PS Where do you live in London now?

  3. 3 Ashley June 18, 2010 at 11:26 pm

    I like football/soccer a lot. Played in high school (defense/stopper), wasn’t very good. Actually I think I wrote about it in my blog a few weeks back. More fun to play than to watch, at least on TV – still love to watch live matches. I have no team or country affiliation, though. I usually like to see the underdogs win, that goes for just about any sport or competition.

    We have the DVD to “Green Street Hooligans” – have you seen it? Do you think it accurately portrayed what you were describing? FYI, the word “hooligan” doesn’t mean the same thing here, at least not anymore. Here, it’s more of a word an elderly person would use – if they called someone a hooligan you’d think they were upset by someone’s loud music or slang, not because they witnessed someone getting beaten.

    Vincent (an ardent U.S. football fan, former player and current coach) and I had a yelling match in the garage yesterday – our semi-annual “How can you think it’s acceptable that our society rewards entertainers with riches and complains or refuses to fund medicine, education, social reform . . . .?!?!” argument(that’s me). I usually wear him down, as I did yesterday.

    My boss and I had lunch in a pub today. The World Cup was playing and we considered staying to drink and watch England vs. Algeria.

    When the World Cup was in Chicago in the 90s, a boy I liked was able to go (we lived in Kansas) and he brought me back a World Cup keychain that I used for years.

  4. 4 Ashley June 19, 2010 at 1:03 am

    Also, I like a bit of “your team sucks” ribbing, but only when done in good humor. For example, Chicago has 2 baseball teams – the Cubs and the White Sox. *Stereotypically*, North Siders (hip, majority White, more affluent) are Cubs fans while South siders (Black, Mexican, Irish, more working class) are White Sox fans. This is due to the location of the stadiums for each team. We are a Sox family. Many people act a fool over the rivalry, which I think is stupid. It’s fun, though, to throw out a “GO SOX” on a friend’s Facebook page when they’re rooting for the Cubs. I don’t bother when I know they’d take it seriously.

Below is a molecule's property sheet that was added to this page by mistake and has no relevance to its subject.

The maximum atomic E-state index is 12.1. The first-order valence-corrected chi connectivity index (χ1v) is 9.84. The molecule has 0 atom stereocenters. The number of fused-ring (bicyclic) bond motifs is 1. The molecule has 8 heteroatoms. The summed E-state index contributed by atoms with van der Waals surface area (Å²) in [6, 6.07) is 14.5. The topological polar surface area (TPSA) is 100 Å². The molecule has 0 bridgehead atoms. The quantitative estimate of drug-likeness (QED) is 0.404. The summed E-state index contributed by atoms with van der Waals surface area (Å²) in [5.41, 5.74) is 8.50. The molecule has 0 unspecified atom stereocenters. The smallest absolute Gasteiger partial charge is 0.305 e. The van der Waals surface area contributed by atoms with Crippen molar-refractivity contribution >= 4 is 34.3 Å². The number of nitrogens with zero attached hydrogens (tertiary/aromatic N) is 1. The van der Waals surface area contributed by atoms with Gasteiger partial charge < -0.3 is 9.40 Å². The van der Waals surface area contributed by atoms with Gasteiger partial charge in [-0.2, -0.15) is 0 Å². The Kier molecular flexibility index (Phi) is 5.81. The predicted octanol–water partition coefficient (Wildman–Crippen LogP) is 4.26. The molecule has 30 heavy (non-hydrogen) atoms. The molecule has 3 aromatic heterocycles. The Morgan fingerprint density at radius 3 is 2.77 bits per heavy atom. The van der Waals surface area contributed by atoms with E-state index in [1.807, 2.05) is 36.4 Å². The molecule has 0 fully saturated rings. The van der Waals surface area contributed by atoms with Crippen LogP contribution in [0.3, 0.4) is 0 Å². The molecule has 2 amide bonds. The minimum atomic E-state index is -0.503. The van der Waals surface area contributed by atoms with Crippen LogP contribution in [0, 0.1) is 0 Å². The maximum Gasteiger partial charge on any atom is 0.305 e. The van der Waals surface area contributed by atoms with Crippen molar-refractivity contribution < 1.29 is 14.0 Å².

5. 5 pilgrimchick June 20, 2010 at 12:25 am

    I remember how big the World Cup was when I was living in the UK. The best time to visit the supermarket was anytime England was playing anyone. Here in the US, there isn’t much World Cup fervor–in fact, you would be hard pressed to find anyone who could tell you what channel is running the matches.

  6. 6 nic June 20, 2010 at 6:41 pm

    @kellyg: yes! ‘we’ are pregnant! Gah.

    @Ashley: I love a bit of ‘your team’s crap’ myself – just not when connected to football!

    @Antonia: hey, you live where I work!

  7. 7 Jenn @ Juggling Life June 20, 2010 at 9:50 pm

    This is the first World Cup where I can remember the United States really caring. Since most of the kids I teach are Mexican it is a huge, huge deal. My family are pretty big sports fans, so my life lately has been the NBA finals, regular baseball and the the World Cup.

    The U.S.A/England game did introduce us to the term, “It’s a howler,” which we were not familiar with and are enjoying using very much.

  8. 8 Leota Glueckert June 28, 2010 at 8:23 pm

    I was looking for a meds site when I came across your post in a google search. I agree you with your post completely. Couldn’t of said it better myself.